Tag Archives: cycling

Midday Busker

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The great bell of the Cathedral was chiming the hour, but that was not the sound that caught Abel’s attention. It was a blackcap perched on a fence about eye-level to both of us – Abel was lifted up on the bike seat so could see clearly. And hear and ask, what’s that bird?

When the little bird had ceased warbling, we looked up in the trees around the theatre and Dominican and spotted a pair of wood pigeons. We had been talking about them a few minutes before, when we saw a few town pigeons foraging outside a café.

There’s no need to be 3½ years old to marvel at the blackcap or the robin, blackbird or thrush’s song. Listen out, and be grateful!

Ron Knight via Wiki Commons
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Not far behind

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A reminder of what May looks  like! I found this picture of the inviting Worth Way in Sussex as I was reorganising files to set up the new computer. I enjoyed this ride over former rail lines and quiet roads, despite facing determined lycra clad racing cyclists going the opposite way on the road! My trusty Brompton refuses to be a townee bike!

Unexpected birds in the midst of the city: II

It began with a low flypast by a Spitfire and a Hurricane, fighter planes from World War II; after that our eyes turned again and again to the deep blue sky. Then Vincent spotted a buzzard, not unknown in Canterbury – see 3 September 2015, Bravado of the Birds.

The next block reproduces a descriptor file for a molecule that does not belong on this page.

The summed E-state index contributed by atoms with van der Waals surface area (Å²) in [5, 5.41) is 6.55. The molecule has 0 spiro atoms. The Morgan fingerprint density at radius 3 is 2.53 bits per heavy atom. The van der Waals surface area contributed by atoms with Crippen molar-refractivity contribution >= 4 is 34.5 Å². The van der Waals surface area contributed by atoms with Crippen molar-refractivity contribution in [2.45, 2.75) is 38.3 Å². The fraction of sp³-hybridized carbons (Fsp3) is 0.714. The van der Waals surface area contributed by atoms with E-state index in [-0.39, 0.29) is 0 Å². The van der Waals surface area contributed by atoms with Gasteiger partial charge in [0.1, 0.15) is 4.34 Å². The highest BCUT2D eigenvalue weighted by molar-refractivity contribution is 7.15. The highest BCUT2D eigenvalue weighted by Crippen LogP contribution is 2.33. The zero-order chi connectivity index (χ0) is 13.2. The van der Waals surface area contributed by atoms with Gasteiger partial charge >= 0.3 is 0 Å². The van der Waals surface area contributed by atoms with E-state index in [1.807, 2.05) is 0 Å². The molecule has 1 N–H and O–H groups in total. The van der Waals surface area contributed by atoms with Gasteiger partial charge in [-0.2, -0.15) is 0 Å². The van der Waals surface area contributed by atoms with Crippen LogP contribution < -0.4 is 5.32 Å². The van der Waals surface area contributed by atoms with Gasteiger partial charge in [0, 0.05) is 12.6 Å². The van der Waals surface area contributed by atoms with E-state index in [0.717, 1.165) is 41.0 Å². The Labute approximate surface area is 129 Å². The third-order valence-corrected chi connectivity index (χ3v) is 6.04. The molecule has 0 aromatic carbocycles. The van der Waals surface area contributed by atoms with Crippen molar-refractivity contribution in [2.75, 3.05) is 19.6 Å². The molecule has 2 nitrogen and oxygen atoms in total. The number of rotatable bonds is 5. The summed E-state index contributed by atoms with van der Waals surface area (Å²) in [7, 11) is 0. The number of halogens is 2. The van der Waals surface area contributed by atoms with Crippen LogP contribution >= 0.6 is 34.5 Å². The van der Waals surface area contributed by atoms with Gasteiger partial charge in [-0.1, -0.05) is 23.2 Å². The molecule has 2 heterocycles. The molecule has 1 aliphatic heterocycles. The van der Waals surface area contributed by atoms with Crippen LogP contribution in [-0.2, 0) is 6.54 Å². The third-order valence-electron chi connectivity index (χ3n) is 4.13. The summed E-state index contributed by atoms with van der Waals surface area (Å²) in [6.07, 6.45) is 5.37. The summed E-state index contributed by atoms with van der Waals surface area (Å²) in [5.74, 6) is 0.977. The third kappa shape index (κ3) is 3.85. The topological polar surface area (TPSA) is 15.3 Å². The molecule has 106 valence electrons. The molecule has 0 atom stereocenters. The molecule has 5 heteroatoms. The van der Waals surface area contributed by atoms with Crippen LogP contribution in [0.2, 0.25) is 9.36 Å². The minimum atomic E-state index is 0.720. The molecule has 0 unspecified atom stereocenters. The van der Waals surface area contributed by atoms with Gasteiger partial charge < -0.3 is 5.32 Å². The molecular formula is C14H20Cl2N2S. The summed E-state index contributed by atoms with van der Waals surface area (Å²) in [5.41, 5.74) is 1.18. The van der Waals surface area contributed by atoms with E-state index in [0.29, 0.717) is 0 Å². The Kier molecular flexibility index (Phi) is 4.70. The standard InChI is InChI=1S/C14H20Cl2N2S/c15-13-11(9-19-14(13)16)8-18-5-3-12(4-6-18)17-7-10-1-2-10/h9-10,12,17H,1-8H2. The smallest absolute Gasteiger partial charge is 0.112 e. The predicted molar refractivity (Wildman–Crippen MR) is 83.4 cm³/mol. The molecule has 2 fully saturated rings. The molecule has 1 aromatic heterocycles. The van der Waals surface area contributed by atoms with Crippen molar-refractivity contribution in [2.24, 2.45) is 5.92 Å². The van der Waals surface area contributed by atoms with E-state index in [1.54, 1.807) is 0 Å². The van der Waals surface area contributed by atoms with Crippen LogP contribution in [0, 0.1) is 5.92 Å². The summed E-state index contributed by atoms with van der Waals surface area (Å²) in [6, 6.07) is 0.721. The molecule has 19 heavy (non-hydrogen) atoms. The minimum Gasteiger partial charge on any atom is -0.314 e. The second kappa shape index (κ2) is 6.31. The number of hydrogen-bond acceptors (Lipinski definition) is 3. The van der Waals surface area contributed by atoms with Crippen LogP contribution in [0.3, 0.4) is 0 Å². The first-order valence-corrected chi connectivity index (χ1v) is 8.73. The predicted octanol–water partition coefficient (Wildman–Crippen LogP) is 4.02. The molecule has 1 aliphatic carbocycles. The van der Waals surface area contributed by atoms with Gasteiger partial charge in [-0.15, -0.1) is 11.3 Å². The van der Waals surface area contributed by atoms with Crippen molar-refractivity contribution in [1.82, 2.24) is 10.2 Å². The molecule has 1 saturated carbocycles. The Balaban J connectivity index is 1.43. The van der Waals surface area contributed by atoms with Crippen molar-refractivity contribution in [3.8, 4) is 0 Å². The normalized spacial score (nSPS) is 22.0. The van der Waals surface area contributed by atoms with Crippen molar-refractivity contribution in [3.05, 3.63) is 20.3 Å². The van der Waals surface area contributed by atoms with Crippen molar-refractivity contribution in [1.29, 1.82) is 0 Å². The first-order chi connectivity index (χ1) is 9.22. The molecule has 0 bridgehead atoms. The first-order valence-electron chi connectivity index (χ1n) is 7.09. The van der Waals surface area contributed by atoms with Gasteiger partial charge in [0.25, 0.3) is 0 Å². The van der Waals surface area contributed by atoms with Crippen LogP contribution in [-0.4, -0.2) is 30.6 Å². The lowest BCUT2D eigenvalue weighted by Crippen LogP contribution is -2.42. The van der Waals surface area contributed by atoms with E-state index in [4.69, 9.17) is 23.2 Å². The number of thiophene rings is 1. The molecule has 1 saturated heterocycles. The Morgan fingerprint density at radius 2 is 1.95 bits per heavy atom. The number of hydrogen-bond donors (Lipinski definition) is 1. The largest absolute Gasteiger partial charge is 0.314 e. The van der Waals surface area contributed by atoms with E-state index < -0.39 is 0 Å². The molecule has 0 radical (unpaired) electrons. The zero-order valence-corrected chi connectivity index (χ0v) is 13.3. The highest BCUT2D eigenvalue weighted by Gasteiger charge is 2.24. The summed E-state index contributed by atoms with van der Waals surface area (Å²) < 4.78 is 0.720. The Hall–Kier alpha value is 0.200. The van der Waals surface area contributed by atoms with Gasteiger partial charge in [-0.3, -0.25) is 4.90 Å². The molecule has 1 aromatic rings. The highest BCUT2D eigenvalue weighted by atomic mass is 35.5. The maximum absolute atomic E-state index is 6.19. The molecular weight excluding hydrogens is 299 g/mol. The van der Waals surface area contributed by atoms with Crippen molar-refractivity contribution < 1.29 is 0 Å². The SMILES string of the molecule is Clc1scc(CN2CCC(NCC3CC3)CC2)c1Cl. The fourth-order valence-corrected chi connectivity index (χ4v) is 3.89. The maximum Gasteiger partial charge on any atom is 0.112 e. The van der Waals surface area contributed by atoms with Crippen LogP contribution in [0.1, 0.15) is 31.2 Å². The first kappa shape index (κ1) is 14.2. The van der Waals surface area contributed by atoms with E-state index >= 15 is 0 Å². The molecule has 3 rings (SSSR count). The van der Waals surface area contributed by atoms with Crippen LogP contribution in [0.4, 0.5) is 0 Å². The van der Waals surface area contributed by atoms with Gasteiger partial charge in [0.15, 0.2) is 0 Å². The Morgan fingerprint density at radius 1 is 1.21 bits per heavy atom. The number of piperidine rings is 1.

Not unknown, but worth downing tools for. Who was going to see him off, I wondered, recalling ravens, jackdaws and gulls escorting these predators away from their children – though sadly ravens are not seen over Canterbury today. But no jackdaw nor gull appeared, instead there was another buzzard soaring over us, and then two more. None of us earth-bound humans had seen four together over Canterbury before.

Too early in the year for this season’s chicks to be on the wing, surely? Were these four juveniles or two parents with last year’s offspring? Certainly two bore pale flashes on their underwings, and one of these was audibly and physically corrected when it flew too close to one of the others. We heard it over the roar of traffic from the inner bypass.

From up there the birds could see a long stretch of green: our little acre is on the river and just across the main road that runs behind us lie the Westgate Parks which lead to the meadows, and the cycle path to Ashford which we earthlings visited yesterday.

Along the river path again

 

This bridge carries the railway over the River Stour and the cycle path from Canterbury to Ashford. It also serves as a picture frame.

When I turned around the other day, I could hardly help contrasting the view with what I had seen in December.

The difference is Spring! And the time of day is earlier, so that the tree, in stark winter shadow in the first picture, is now radiant in gold-green leaf. Spring!

Woodland in the Midst of the City

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Mrs T and I went to London to help George extract a tree stump and lay down a lawn.

Just across the road was a gateway into an urban woodland, a cemetery abandoned for half a century. No time to do more than take a quick peek but the trees were starting into leaf and blossom, the bluebells and other Spring flowers were inviting smiles from the walkers and cyclists enjoying the woods.